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Butyl acetate and Magnaklear2/20
I have been using butyl acetate to retard my magnaklear to prevent solvent pop. I couldn't get the solvent pop to go away until I was using the butyl acetate at 20%.
I'm using CA Tech AAA sprayer.
Today I found that the magnaklear had wrinkled as it dried. Odd thing was it was only a few pieces and not the whole job.
Am I using too much butyl acetate? Should I just stay away from magnaklear?
I've been struggling with the magnaklear since the air humidity has dropped.
Magnamax doesn't have either of these problems. I use magnaklear because it supposedly won't yellow over time like the magnamax will.
Any ideas on what's going on with my using of magnaklear?
Using magnasand as a sealer.
I stopped using MagnaKlear because of the random wrinkling I had with it after they reformulated it.
They said they didn't reformulate but I had been using it for 2 1/2 years without a single incident. And then they changed the stickers for the expiration date from 120 days to 60 days and since then I was having random wrinkle issues.
Happened on a whole kitchen job and it just killed any profit I was going to make.
Switched to Krystal and haven't looked back.
With Krystal being a post cat, what are you using for a sealer?
Also how much of a pain or headache is it to deal with catalyzing everything and dealing with really short pot lives?
They have a Krystal Sealer, I don't use it. I use Krystal as a self seal.
The only advantage I got with using MagnaMax and MagnaKlear was being able to pour the left over back into the can and reuse it later.
8 hour pot life isn't that much of a hindrance. Mixing the catalyst is the same as mixing in thinner, you're doing it anyway.
The advantage is much more durable finish. It sands to a powder. It dries a bit slower but that doesn't bother me much.
If you are trying to be frugal you can mix in about 10% of your old spent finish with a new mixture. I don't do this, why take a chance.
I've never worked with a post cat clear top coat.
Might have to give this system a shot. Regular lacquer thinners good for cleaning out the guns and hoses, given it's within the pot life window?
This isn't like a 2K poly where it will harden in the line if you let it go past the pot life. I've accidentally left it overnight and it's just as thin as it was within the pot life. The only thing you need to worry about is the tip.
I've been using the wash thinner to clean up. But I think any lacquer thinner you have you can use for clean up. I'd recommend sticking with the MLC thinners to use while spraying.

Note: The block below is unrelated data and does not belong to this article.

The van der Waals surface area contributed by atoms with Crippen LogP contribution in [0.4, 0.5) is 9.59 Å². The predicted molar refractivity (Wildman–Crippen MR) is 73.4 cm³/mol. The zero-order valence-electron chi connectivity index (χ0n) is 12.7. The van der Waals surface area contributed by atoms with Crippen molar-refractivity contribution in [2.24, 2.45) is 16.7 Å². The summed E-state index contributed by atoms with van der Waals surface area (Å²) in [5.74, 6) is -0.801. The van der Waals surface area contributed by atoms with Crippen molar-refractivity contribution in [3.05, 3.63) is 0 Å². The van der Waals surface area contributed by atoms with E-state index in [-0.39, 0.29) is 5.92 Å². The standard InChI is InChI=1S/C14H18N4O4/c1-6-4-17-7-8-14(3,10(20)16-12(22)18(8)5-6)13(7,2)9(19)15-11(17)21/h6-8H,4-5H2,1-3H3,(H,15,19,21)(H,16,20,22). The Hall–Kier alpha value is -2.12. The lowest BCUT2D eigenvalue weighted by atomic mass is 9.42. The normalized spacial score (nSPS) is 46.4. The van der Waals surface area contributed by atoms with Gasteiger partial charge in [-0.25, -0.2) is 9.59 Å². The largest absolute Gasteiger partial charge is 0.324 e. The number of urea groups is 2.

I almost always stick 5% Reducer into the mix no matter the temperature. Twice I had some solvent pop when I didn't use the thinner, so I always put a bit in.
Yes, I always had the gummy sandpaper with the Klear and Max. The sanding sealers really didn't have that problem but they were delicate and you could burn though a stained corner very easy. It's much harder to burn into the color with Krystal, another advantage.
As long as you have a good temperature in the drying area and don't push the time before you sand, it'll powder up very nice. Much more of a pleasure to work with than the Magna series in that aspect.
Plus you can get away with two coats which I prefer because the third coat starts to look a bit plasticy.
Very interesting to hear about the resistance to breakthrough on the seal coat, especially pertaining to the stained pieces. I'm always using a very worn out piece of 320 to prevent scratching through and burning past the stain layer.
So stick to a 5% retarder? You using a straight up Butyl Acetate or the Standard Care Reducer C1611?
I just happened to purchase 5 gallons of butyl acetate and need to work it through now that I have it.
Thank you so much for all the insights here, I really appreciate it!
Just a note if you want to use a non yellowing finish such as Magnaklear it is best to use it self sealing or with the water white vinyl. Magnasand will yellow out over time despite the Magnaklear having UV protection so best not to use something that will yellow under a non yellowing clear.
I stick with the Care Reducer myself. I always try to stay within the system of whatever I am spraying. Keeps up their warranty.
But any finish warranty is pretty pathetic. They'll give you the finish back but nothing for your rework labor.
Thanks for that info JaySun. I hadn't thought of that. I ignorantly just thought the magnaklear would have just negated the yellowing/non-yellowing properties of the coats underneath.
I'll do the same as you Leo. Keep with the same system and it's chems.
Thank you guys for all the tips and help. I really appreciate it!
I agree with Leo on the reducers. Not on the warranty. How would they know which reducer you used? Simply for the chemistry. The guys who make the finish should make the best reducer for it.
Lacquer thinner has many formulations. How would you know which is good, bad, or ugly? One finish might like one brand and another finish might not.
Butyl Acetate is good stuff. But its definitely not the same as the proprietary thinner reducers.
The first example that comes to mind is Interlux brand of marine finish. They sell a spray reducer and a brushing liquid. They are two of the worst smelling chemical solutions I've ever smelled. Kinda like gasoline or diesel mixed with some other stuff. It is the best stuff ever for brushing or spraying varnish. You could use naptha or your other favorite smelling solvent, but they will not work as well as the real stuff.